Amazon is having a technical meltdown that’s left Alexa and its AWS cloud service reeling on its biggest shopping day of the year

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Even amazon has issues at times!

  • Amazon’s website has been up and down since its Prime Day sales event kicked off at 3 p.m. ET in the US.
  • Roughly an hour after Prime Day began, Amazon’s personal AI assistant, Alexa, also started experiencing technical problems.
  • Users report being unable to login to the app, and Alexa-powered devices being unresponsive to commands.

Amazon’s website has been up and down since the start of its Prime Day sales extravaganza in the United States on Monday, and now the issues are starting to affect the company’s AI personal assistant, Alexa, and portions of its cloud hosting service as well.

User reports to are showing that Alexa and the corresponding smartphone app started having issues around 3:50 p.m., nearly an hour after Prime Day — Amazon’s biggest shopping day of the year — began.

According to the site, poor server connection and issues logging in are among the most commonly reported by users. One commentator says when giving a command to his Alexa-powered device, the personal assistant cannot process the request and just says, “Sorry, something went wrong.”

Business Insider reporters were unable to log in to the app on multiple devices, and received multiple error messages, including this one:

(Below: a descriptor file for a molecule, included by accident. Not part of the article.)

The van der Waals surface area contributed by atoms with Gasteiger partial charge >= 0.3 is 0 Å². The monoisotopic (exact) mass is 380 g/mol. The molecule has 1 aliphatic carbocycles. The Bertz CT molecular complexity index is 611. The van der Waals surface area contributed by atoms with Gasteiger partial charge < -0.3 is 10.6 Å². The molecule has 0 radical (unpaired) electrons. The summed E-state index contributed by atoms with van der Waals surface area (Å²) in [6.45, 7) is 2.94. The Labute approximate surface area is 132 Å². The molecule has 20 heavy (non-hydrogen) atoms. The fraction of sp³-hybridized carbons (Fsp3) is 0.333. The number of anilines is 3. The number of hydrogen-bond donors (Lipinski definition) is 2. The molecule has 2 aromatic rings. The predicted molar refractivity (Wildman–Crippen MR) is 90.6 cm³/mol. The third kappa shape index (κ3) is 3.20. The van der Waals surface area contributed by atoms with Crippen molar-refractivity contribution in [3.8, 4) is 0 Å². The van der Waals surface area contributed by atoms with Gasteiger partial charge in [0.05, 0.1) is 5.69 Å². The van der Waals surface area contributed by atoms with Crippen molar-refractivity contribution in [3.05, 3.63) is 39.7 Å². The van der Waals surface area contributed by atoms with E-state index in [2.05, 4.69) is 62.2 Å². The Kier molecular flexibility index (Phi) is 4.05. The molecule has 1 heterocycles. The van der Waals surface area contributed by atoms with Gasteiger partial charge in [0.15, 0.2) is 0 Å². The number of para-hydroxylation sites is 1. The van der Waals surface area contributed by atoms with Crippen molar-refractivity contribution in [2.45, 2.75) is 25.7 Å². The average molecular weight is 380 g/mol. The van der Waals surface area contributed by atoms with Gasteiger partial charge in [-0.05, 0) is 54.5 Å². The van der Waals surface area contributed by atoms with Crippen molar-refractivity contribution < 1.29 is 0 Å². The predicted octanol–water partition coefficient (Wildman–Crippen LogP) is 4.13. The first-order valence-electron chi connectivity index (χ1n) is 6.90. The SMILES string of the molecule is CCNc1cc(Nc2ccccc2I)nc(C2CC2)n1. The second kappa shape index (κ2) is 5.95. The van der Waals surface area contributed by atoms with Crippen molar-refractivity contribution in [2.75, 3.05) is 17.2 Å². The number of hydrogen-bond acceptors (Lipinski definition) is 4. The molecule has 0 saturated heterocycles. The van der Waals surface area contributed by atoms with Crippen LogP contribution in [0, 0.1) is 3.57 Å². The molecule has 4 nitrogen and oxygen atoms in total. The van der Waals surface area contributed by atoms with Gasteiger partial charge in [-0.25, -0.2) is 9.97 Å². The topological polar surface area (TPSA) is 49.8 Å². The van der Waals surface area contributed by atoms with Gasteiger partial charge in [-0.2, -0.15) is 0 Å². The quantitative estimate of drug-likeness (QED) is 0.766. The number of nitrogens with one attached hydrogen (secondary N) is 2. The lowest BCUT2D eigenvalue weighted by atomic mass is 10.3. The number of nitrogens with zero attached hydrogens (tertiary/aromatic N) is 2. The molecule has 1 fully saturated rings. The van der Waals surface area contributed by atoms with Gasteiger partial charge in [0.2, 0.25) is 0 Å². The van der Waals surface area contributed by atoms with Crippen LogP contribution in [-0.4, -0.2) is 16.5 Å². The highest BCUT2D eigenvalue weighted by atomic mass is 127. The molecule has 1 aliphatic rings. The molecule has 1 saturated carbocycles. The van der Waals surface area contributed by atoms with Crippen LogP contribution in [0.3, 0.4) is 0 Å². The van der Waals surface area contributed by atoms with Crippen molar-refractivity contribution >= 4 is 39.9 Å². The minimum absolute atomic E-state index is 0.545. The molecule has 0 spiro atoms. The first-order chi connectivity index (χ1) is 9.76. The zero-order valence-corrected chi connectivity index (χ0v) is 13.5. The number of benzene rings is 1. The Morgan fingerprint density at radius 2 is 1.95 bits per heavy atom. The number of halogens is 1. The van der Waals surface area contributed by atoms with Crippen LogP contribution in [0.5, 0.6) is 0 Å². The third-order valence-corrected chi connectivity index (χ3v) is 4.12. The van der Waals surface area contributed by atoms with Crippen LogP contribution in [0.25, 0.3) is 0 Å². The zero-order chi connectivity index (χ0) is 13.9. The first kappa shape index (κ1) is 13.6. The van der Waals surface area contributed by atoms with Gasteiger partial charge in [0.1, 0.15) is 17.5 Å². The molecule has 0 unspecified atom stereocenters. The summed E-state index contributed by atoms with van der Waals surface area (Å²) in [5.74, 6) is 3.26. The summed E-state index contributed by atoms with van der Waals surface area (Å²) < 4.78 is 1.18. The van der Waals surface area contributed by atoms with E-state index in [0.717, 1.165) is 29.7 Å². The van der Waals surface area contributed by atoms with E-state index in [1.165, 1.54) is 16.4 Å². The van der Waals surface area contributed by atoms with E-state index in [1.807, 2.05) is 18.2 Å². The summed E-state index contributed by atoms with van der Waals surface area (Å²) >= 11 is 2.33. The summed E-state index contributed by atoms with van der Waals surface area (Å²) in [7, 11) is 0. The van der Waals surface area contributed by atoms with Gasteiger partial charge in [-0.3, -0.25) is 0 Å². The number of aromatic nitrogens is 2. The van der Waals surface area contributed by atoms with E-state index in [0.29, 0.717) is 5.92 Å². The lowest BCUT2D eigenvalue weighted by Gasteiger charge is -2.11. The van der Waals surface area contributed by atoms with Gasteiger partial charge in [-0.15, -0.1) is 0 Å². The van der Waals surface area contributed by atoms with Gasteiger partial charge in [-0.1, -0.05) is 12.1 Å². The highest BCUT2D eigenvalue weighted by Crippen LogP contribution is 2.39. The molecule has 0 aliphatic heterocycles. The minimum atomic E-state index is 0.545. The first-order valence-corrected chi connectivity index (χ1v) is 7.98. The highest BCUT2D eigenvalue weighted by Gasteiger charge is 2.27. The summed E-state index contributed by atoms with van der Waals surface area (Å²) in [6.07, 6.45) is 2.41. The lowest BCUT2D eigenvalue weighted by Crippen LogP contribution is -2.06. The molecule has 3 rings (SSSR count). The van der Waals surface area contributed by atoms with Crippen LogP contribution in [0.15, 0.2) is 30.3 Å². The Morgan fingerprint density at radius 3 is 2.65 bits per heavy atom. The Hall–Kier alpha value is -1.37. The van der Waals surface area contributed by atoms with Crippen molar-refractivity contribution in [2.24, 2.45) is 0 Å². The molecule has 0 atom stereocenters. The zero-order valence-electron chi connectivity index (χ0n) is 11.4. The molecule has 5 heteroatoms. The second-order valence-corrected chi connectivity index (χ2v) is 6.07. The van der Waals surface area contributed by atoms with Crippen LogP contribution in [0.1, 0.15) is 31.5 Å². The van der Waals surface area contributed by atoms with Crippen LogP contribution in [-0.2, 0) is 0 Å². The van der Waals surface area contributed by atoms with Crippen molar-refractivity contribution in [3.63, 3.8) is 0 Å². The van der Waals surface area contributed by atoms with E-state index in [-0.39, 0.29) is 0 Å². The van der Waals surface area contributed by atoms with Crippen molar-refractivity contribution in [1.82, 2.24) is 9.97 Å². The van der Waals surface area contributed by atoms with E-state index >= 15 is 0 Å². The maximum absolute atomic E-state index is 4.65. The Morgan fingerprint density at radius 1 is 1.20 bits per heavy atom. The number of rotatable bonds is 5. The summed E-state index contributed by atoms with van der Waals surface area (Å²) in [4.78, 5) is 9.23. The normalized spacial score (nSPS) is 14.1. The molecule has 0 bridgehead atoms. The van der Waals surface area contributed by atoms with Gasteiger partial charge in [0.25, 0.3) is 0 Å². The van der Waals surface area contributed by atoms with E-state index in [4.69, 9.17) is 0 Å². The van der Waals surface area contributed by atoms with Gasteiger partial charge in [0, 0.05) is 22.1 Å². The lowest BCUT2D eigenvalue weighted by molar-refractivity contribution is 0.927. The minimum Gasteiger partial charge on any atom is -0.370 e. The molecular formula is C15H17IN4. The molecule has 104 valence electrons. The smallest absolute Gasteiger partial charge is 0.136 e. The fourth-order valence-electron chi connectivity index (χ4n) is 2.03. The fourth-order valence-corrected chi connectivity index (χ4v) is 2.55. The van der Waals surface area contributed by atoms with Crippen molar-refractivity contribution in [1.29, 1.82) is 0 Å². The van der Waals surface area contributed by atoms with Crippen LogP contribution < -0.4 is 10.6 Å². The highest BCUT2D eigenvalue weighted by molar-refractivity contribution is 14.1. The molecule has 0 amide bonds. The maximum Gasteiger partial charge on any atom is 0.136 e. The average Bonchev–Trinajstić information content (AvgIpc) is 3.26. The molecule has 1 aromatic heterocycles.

Alexa’s downtime is one of many technical issues Amazon is facing on its busiest day of the year, including temporary website crashes and broken links across the site.

While the Amazon Web Services cloud itself appears to be operational, some users are finding that the management console is inaccessible and users are encountering the puppy dog error page as well.

These technical glitches are likely to cost Amazon millions of dollars in lost sales. One Click Retail estimates that Amazon sells about $1 million per minute during peak time on Prime Day, based on last year’s data. As of the time of writing, Amazon’s site issues had lasted for more than one hour.

Amazon provided the following statement to Business Insider: “Some customers are having difficulty shopping, and we’re working to resolve this issue quickly. Many are shopping successfully – in the first hour of Prime Day in the U.S., customers have ordered more items compared to the first hour last year. There are hundreds of thousands of deals to come and more than 34 hours to shop Prime Day.”

As for AWS, another spokesperson provided this statement: “AWS continues to function normally. We saw some intermittent AWS Management Console issues earlier today, but they did not drive any meaningful impact on Amazon’s consumer business.”